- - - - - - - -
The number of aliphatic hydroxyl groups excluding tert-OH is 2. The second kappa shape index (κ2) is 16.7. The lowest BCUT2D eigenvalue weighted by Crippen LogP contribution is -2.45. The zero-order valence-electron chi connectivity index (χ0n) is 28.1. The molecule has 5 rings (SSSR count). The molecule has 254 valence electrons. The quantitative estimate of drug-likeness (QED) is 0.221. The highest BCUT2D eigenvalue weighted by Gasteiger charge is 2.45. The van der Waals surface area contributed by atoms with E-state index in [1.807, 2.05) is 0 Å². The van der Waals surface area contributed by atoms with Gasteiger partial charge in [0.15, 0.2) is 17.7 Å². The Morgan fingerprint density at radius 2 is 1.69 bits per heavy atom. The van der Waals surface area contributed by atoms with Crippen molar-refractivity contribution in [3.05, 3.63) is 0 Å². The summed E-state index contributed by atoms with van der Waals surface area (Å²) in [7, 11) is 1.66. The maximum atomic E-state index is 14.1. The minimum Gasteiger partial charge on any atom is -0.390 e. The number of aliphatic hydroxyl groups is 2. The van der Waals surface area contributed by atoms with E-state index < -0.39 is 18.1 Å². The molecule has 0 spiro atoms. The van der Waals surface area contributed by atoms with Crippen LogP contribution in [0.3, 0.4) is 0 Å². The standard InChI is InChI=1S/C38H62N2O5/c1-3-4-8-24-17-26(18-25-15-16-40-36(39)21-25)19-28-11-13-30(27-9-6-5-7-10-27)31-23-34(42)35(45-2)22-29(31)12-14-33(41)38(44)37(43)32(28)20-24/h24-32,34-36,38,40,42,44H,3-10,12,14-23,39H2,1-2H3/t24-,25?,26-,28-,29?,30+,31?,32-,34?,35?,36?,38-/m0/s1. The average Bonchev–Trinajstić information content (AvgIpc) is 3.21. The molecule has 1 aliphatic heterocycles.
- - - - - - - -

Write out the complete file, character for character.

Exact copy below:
The number of aliphatic hydroxyl groups excluding tert-OH is 2. The second kappa shape index (κ2) is 16.7. The lowest BCUT2D eigenvalue weighted by Crippen LogP contribution is -2.45. The zero-order valence-electron chi connectivity index (χ0n) is 28.1. The molecule has 5 rings (SSSR count). The molecule has 254 valence electrons. The quantitative estimate of drug-likeness (QED) is 0.221. The highest BCUT2D eigenvalue weighted by Gasteiger charge is 2.45. The van der Waals surface area contributed by atoms with E-state index in [1.807, 2.05) is 0 Å². The van der Waals surface area contributed by atoms with Gasteiger partial charge in [0.15, 0.2) is 17.7 Å². The Morgan fingerprint density at radius 2 is 1.69 bits per heavy atom. The van der Waals surface area contributed by atoms with Crippen molar-refractivity contribution in [3.05, 3.63) is 0 Å². The summed E-state index contributed by atoms with van der Waals surface area (Å²) in [7, 11) is 1.66. The maximum atomic E-state index is 14.1. The minimum Gasteiger partial charge on any atom is -0.390 e. The number of aliphatic hydroxyl groups is 2. The van der Waals surface area contributed by atoms with E-state index < -0.39 is 18.1 Å². The molecule has 0 spiro atoms. The van der Waals surface area contributed by atoms with Crippen LogP contribution in [0.3, 0.4) is 0 Å². The standard InChI is InChI=1S/C38H62N2O5/c1-3-4-8-24-17-26(18-25-15-16-40-36(39)21-25)19-28-11-13-30(27-9-6-5-7-10-27)31-23-34(42)35(45-2)22-29(31)12-14-33(41)38(44)37(43)32(28)20-24/h24-32,34-36,38,40,42,44H,3-10,12,14-23,39H2,1-2H3/t24-,25?,26-,28-,29?,30+,31?,32-,34?,35?,36?,38-/m0/s1. The average Bonchev–Trinajstić information content (AvgIpc) is 3.21. The molecule has 1 aliphatic heterocycles.